Danish company Pressalit, known for designing products for the physically disabled, have commissioned a new whitepaper exploring the rising demand for disability-friendly spaces.

With Australia’s National Disability Insurance Scheme (NDIS) set to launch in the coming years, one can expect the prospect of designing for disability to receive a bit of a shake-up. While certainly dealing with an intimidating set of numbers, an estimated 12,000 homes – mostly apartments – will have to be built by 2020 in order to provide housing for some 27,000 people with disabilities.

A clear social distress has been highlighted among those living with a disability. There are clear concerns among those with disabilities that while they may be recognised as present in the community, they still cannot participate fully within it. Furthermore, discrimination and exclusion are regularly present, despite the Disability Discrimination Act of 1992 being in place to prevent as much, and have led to instances such as wheelchair-bound people unable to access facilities such as schools and places of work that are treated as a given by other members of the community. Public transport is harder to access, potential applicants are rejected from jobs they are otherwise eligible for, and children with disabilities are harder to find schooling for.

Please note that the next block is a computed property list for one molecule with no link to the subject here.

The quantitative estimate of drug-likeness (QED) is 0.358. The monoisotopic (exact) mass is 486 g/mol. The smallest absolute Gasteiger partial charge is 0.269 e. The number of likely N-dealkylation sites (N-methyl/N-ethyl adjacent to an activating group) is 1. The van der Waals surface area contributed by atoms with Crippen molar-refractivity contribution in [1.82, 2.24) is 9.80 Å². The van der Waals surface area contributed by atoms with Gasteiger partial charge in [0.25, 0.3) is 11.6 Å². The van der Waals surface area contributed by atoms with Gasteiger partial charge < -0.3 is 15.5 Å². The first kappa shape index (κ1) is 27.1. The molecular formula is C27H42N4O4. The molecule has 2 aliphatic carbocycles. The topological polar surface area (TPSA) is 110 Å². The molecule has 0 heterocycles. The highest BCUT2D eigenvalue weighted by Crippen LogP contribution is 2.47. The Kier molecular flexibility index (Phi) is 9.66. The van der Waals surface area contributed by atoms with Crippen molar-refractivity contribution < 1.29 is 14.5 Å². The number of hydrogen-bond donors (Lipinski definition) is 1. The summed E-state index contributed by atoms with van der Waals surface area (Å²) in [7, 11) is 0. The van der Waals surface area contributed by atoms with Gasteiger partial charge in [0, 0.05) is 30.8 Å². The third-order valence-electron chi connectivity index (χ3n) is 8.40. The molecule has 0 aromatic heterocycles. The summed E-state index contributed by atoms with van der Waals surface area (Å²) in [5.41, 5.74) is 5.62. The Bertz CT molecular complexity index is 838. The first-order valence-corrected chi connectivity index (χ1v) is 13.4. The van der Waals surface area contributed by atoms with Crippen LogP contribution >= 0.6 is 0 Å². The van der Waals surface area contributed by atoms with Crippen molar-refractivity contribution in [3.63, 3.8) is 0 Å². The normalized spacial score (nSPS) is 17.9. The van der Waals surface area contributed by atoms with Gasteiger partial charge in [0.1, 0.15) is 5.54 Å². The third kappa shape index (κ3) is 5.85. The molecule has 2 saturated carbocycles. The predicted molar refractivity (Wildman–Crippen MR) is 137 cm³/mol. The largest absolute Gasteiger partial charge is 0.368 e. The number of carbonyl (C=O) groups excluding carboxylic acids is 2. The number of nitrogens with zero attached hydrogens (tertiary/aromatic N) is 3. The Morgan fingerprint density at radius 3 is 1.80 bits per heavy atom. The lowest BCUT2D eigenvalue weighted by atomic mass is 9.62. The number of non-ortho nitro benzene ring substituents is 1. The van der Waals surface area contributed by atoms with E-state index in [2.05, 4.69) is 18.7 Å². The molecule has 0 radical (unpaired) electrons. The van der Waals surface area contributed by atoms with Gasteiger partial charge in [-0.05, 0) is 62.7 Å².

By and large, the cause of problems – and the potential solutions – for many of the concerns expressed by the families of and those with disabilities lie with the A+D industry. Architects and designers have the perhaps unique ability to design for disability from the outset of a project, in the process both enabling higher levels of autonomy, and assisting with removing the stigma associated with disability. With the NDIS launching in the next few years, Australia is in a prime position to incorporate disability-friendly domestic, educational and commercial spaces into future development beyond the targets of the scheme.

The white paper provides a clear outline of the systems currently in place to prevent discrimination in a variety of day-to-day settings, and how discrimination nonetheless occurs. Despite that, there are a number of benefits to inclusive environments that have previously been overlooked, as more people are starting to recognise and call for in their designs.

To find out more about inclusive environments and the rising demand for disability-friendly spaces, download the free white paper here